Lifeway Organic Plain Whole Milk Kefir is packed with protein, calcium, and 12 live and active probiotic cultures. It has a luscious, creamy consistency with a tangy aftertaste, which makes it perfect for blending into smoothies, topping with granola, or eating on its own. What’s more, it’s up to 99 percent lactose-free, gluten-free, and made with all organic ingredients. To sweeten the deal even more, it comes in a variety of flavors, like Organic Strawberry Banana Whole Milk Kefir and Organic Black Cherry Whole Milk Kefir.

According to Caroline Margolis, RD at Lifeway Foods, kefir is a probiotic powerhouse filled with essential nutrients important for everyday health. “One eight-ounce serving of Lifeway kefir contains a diverse set of 12 live and active cultures—25 to 30 billion beneficial colony forming units, or CFUs—which is double the amount of yogurt, kombucha, and some other probiotic beverages on the market,” Margolis says. She adds that kefir is a good source of other essential nutrients, including protein, vitamins B12 and D, and calcium.

“What’s more, Lifeway Kefir has a long fermentation process that produces bioactive peptides, which offer probiotics as well as potential anti-inflammatory, anti-hypertensive, and antioxidant properties, making kefir a great food to support our immune, digestive, and cardiovascular health,” Margolis says.


  • One eight-ounce serving of Lifeway kefir contains a diverse set of 12 live and active cultures
  • Organic ingredients
  • Kefir is a good source of essential nutrients, including protein, vitamins B12 and D, and calcium
  • Tons of delicious flavors, like Organic Strawberry Banana Whole Milk Kefir and Organic Black Cherry Whole Milk Kefir


  • Tangy aftertaste can be new to those who are new to kefir
  • Not vegan-friendly


probiotic drinks health-ade kombucha.jpg
Photo: Health-Ade
Health-Ade Kombucha, Pack of 12 — $50.00

Sweet, tangy, and packed with boatloads of gut-friendly probiotics, Health-Ade Kombucha deserves every bit of hype. Best part? It’s vegan, gluten-free, organic, and magically delicious. Not convincing enough, perhaps the one billion CFUs it contains can sweeten up the deal. Additionally, you’ll likely find the best assortment of flavors in this line of drinks, like their newly-launched Guava Dragon Fruit kombucha.


  • Top-notch assortment of delicious flavors
  • Packaging = beautiful glass bottle
  • Organic ingredients
  • One billion CFUs

Probiotic Sodas

probiotic sodas culture pop
Photo: Culture Pop
Culture Pop Sparkling Probiotic Soda, Pack of 12 — $33.00

Culture Pop Soda offers a great alternative (packed with probiotics) to traditional sodas made with artificial ingredients. This line of drinks—which comes in flavors like watermelon, rosemary lime, and ginger lemon turmeric—is formulated with organic fruit juice, herbs, spices, and live probiotics. What’s more, each can is vegan-friendly and (importantly) shelf-stable. Unlike other probiotic-rich drinks on the market, this one doesn’t require refrigeration before opening.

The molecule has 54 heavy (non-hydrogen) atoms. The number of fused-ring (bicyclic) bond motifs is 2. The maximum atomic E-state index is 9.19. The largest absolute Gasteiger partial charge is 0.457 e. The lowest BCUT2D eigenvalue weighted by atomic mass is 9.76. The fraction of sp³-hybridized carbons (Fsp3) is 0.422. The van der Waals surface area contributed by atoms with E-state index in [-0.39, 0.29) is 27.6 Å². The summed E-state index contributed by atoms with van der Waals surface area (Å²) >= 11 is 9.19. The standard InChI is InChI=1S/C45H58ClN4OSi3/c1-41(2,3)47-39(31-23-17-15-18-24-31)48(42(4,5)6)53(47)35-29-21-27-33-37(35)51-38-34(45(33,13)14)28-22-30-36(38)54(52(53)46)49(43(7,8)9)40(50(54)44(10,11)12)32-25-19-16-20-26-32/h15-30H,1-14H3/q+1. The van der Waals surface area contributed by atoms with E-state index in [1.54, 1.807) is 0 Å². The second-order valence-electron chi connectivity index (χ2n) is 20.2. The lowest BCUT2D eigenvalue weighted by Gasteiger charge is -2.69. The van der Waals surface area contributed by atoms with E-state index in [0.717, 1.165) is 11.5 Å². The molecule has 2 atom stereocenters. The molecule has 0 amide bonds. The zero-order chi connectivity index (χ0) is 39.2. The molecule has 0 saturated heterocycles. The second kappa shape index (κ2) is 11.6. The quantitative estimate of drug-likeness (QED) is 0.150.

• Vegan-friendly
  • Shelf-stable
  • Five delicious flavors
  • No added sugar or artificial sweetener


  • Pricey

probiotic drinks de la calle tepache.jpg
Photo: De La Calle
De La Calle Tepache, Pack of 12 — $47.00

Tepache is a classic Mexican-style drink that’s naturally packed with probiotics thanks to fermented pineapples. De La Calle’s formulation is based on the co-founder’s family recipe and comes in a variety of flavors like Watermelon Jalapeño, Grapefruit Lime, Ginger Manzana, Picante Mango Chili, and Tradicional Pineapple Spice.


  • Deliciously vibrant variety of flavors
  • Made from fermented pineapples, which are great for your gut
  • Low in sugar


  • Not for those allergic to pineapple

Probiotic Yogurt Drinks

probiotic drinks chobani
Photo: Chobani
Chobani Greek Yogurt Drink — $3.00

This protein-packed drinkable Greek yogurt product is made with locally-sourced milk, which gets fermented to form a happy environment for gut-friendly live and active cultures. For delicious flavor, Chobani infuses their yogurt drinks with fresh fruits like strawberries and raspberries. Additionally, unlike other Greek-style yogurt products that may rely on milk protein isolates or whey protein, Chobani uses an authentic straining process that calls for three cups of milk to yield just one cup of fresh Greek yogurt. Translation? It’s packed with protein.


  • Protein-packed
  • Rich in gut-friendly live and active cultures (probiotics)
  • Infused with fresh fruit flavor


  • Not vegan-friendly

probiotic drinks lifeway oat
Photo: Lifeway
Lifeway Organic Oat Milk — $5.00

Lifeway Oat is made with organic oats and contains 10 live and active vegan-derived probiotic cultures per serving to help promote a balanced and diverse microbiome. This product is dairy-free, and comes in a variety of cozy flavors, including plain, strawberry, peach, mixed berry, and blueberry.


  • Plant-based, vegan-friendly
  • Certified gluten-free
  • Variety of fruity flavors
  • Contains 2 grams of fiber per serving


  • Tangy aftertaste may be new to those new to kefir

A registered dietitian shares the benefits of drinking kombucha:

—reviewed by Jennifer Gilbert, MD, MPH